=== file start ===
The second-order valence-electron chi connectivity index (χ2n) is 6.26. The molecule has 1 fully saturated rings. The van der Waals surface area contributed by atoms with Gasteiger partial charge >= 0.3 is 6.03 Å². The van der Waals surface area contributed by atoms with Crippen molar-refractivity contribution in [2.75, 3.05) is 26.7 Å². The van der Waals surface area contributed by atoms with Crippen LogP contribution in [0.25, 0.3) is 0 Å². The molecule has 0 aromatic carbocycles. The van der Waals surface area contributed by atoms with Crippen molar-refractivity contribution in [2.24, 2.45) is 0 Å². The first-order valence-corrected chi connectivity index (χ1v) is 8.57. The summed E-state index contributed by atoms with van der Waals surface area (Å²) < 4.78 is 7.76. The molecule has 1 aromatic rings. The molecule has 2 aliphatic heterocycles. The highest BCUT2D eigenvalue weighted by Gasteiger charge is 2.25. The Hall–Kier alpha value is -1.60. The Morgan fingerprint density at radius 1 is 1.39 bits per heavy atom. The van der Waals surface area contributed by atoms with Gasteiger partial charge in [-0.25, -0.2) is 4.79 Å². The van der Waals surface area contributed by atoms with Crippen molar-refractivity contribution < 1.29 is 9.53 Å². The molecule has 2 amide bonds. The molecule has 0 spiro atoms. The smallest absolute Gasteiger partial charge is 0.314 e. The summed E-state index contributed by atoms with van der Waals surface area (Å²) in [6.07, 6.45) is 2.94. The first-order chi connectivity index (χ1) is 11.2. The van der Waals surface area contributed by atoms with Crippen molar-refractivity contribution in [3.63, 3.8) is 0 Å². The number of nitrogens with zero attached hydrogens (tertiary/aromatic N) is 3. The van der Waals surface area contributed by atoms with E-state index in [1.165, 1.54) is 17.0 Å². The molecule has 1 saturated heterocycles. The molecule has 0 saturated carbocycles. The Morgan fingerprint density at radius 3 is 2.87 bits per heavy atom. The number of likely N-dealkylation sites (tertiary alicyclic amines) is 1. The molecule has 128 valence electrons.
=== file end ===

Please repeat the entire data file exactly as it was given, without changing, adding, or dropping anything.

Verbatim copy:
The second-order valence-electron chi connectivity index (χ2n) is 6.26. The molecule has 1 fully saturated rings. The van der Waals surface area contributed by atoms with Gasteiger partial charge >= 0.3 is 6.03 Å². The van der Waals surface area contributed by atoms with Crippen molar-refractivity contribution in [2.75, 3.05) is 26.7 Å². The van der Waals surface area contributed by atoms with Crippen LogP contribution in [0.25, 0.3) is 0 Å². The molecule has 0 aromatic carbocycles. The van der Waals surface area contributed by atoms with Crippen molar-refractivity contribution in [2.24, 2.45) is 0 Å². The first-order valence-corrected chi connectivity index (χ1v) is 8.57. The summed E-state index contributed by atoms with van der Waals surface area (Å²) < 4.78 is 7.76. The molecule has 1 aromatic rings. The molecule has 2 aliphatic heterocycles. The highest BCUT2D eigenvalue weighted by Gasteiger charge is 2.25. The Hall–Kier alpha value is -1.60. The Morgan fingerprint density at radius 1 is 1.39 bits per heavy atom. The van der Waals surface area contributed by atoms with Gasteiger partial charge in [-0.25, -0.2) is 4.79 Å². The van der Waals surface area contributed by atoms with Crippen molar-refractivity contribution < 1.29 is 9.53 Å². The molecule has 2 amide bonds. The molecule has 0 spiro atoms. The smallest absolute Gasteiger partial charge is 0.314 e. The summed E-state index contributed by atoms with van der Waals surface area (Å²) in [6.07, 6.45) is 2.94. The first-order chi connectivity index (χ1) is 11.2. The van der Waals surface area contributed by atoms with Crippen molar-refractivity contribution in [3.63, 3.8) is 0 Å². The number of nitrogens with zero attached hydrogens (tertiary/aromatic N) is 3. The van der Waals surface area contributed by atoms with E-state index in [1.165, 1.54) is 17.0 Å². The molecule has 1 saturated heterocycles. The molecule has 0 saturated carbocycles. The Morgan fingerprint density at radius 3 is 2.87 bits per heavy atom. The number of likely N-dealkylation sites (tertiary alicyclic amines) is 1. The molecule has 128 valence electrons.